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The Aesop Experience

Three new Aesop stores in Singapore provide distinct experiences drawn from the locale’s rich history. Luo Jingmei writes


Design is a key aspect of Aesop’s philosophy and branding. The Australian skincare and amenities brand has managed to communicate this quite clearly not only through its minimally packaged products, but also through the design of its stores throughout the world, where customers are treated to delightful visual and tactile experiences that entice them to keep returning.

In Singapore, three new stores opened last year. Each has managed to draw influences from the tropical locale but in nuanced ways that eschew kitsch. The newest of this is at Raffles City, designed by Norwegian firm Snøhetta. The firm was inspired by the shopping mall’s location in the heart of the cultural district as well as Singapore’s history as a thriving port. The result is a dreamy palette of brassy, sandy tones reminiscent of “the romance of trade, exploration and tall ships, and the weathered durability of nautical materials,” as described in Aesop’s press statement.

Anchoring the store is a sculptural brass counter, with lamps and faucets coloured in a similar shade for a uniformity that almost renders this an art piece. Functionally, its undulating form allows staff and customers access to the products from the surrounding insert bays. Brass is also applied as wall shelving, while natural fibre carpet, with a subtle wavy pattern reminiscent of sailing rope or hessian storage sacks, wraps the space from floor to ceiling, reinforcing the maritime theme.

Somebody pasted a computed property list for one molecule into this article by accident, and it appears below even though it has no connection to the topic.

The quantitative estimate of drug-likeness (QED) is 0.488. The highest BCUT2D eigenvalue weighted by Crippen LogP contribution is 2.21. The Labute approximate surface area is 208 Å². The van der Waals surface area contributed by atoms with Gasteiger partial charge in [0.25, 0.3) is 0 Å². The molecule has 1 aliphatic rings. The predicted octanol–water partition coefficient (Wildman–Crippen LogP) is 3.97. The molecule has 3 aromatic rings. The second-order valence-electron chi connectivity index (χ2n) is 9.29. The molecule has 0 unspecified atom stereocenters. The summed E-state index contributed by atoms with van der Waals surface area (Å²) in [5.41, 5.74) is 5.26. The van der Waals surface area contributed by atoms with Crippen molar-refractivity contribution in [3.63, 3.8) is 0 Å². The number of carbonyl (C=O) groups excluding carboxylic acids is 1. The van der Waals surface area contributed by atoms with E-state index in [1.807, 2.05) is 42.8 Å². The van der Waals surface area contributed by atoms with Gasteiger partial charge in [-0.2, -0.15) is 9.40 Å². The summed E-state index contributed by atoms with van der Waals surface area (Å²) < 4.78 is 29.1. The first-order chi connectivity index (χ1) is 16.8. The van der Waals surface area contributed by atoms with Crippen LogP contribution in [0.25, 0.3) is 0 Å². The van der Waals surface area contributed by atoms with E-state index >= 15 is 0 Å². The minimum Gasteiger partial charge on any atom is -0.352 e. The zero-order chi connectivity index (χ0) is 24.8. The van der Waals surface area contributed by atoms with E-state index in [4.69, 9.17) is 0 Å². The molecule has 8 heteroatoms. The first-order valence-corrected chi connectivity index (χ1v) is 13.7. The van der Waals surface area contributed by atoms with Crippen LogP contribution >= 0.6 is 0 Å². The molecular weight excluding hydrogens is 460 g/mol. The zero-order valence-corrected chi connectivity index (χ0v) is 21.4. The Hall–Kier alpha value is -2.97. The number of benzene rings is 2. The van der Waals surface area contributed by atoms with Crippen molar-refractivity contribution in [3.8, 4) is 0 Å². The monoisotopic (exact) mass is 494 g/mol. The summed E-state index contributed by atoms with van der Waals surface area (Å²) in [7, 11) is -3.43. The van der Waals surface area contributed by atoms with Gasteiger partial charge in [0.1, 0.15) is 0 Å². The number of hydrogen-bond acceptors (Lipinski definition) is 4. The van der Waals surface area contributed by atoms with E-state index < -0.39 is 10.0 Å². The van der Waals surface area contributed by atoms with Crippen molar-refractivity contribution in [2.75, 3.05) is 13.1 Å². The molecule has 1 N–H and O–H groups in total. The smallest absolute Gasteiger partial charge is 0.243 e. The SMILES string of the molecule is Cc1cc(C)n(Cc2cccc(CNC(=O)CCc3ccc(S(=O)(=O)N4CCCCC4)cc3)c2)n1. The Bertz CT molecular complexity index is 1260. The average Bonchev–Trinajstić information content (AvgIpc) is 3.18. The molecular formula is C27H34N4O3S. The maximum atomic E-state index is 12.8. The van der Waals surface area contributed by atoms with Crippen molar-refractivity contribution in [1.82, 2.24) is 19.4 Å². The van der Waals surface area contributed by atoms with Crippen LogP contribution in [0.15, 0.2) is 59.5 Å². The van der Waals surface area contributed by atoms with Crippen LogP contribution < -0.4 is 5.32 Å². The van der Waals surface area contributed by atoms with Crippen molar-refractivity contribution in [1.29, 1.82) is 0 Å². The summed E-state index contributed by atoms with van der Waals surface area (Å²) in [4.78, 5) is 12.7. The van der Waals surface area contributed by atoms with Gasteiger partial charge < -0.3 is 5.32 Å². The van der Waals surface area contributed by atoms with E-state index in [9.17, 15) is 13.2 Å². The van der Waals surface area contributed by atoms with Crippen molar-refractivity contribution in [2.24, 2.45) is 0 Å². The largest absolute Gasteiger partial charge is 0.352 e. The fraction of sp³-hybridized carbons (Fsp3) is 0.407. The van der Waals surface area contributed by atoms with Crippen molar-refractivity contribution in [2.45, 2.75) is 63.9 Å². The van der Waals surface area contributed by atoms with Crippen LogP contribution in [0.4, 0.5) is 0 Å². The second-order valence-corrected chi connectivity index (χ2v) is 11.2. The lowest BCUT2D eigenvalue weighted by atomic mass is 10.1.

Just across the road at the newly opened Capitol Piazza shopping mall is a more flowerly – literally – store designed by Australian design practice Russell & George. Strongly defining the floor is a carpet of patterned Peranakan-inspired tiles with floral prints, which are commonly found in the interiors of old shophouses in Singapore. This element from the Peranakan culture is what drives the store’s design to complement the historic building’s Art Deco shell. The black-and-white tiles are accented by planting on the shelves, and with two accesses on each side of the store, the space feels like a courtyard thoroughfare. Oak, used for shelving and countertops add to the tropical feel while the curved edges of the standalone counters echo the shape of the store and its similarly curvaceous walls that gently guide the customer in.

Also by Russell & George is the third store, housed within the large suburban Westgate retail centre. Oak timber is also a key material but applied in a different manner. Here, it references the area’s sawmilling past, and begins as a matrix of quadrilateral frames behind the store’s glass facade before continuing into the rest of the interior as a variety of shelving and display types – low, high counter block, window display niche, poster frame, ceiling light element. A leitmotif of lines reaching up from the shelving to the white walls and ceiling planes draws from traditional Japanese screening tectonics of exposed timber and white infill. It’s quite artistic and also very calming – a most suitable ambience for the brand’s botanical and laboratory generated products. This palette is also an abstracted rendering of the area’s transition from forested mangrove swamp to industrial precinct, which will, over time, be taken over by an evergreen climber.

With their carefully considered designs, these stores are an oasis to the sterility and uninspiring repetitiveness of their commercial bones, as well as veritable additions to Aesop’s multi-faceted, multi-textural online design bible – the Taxonomy of Design.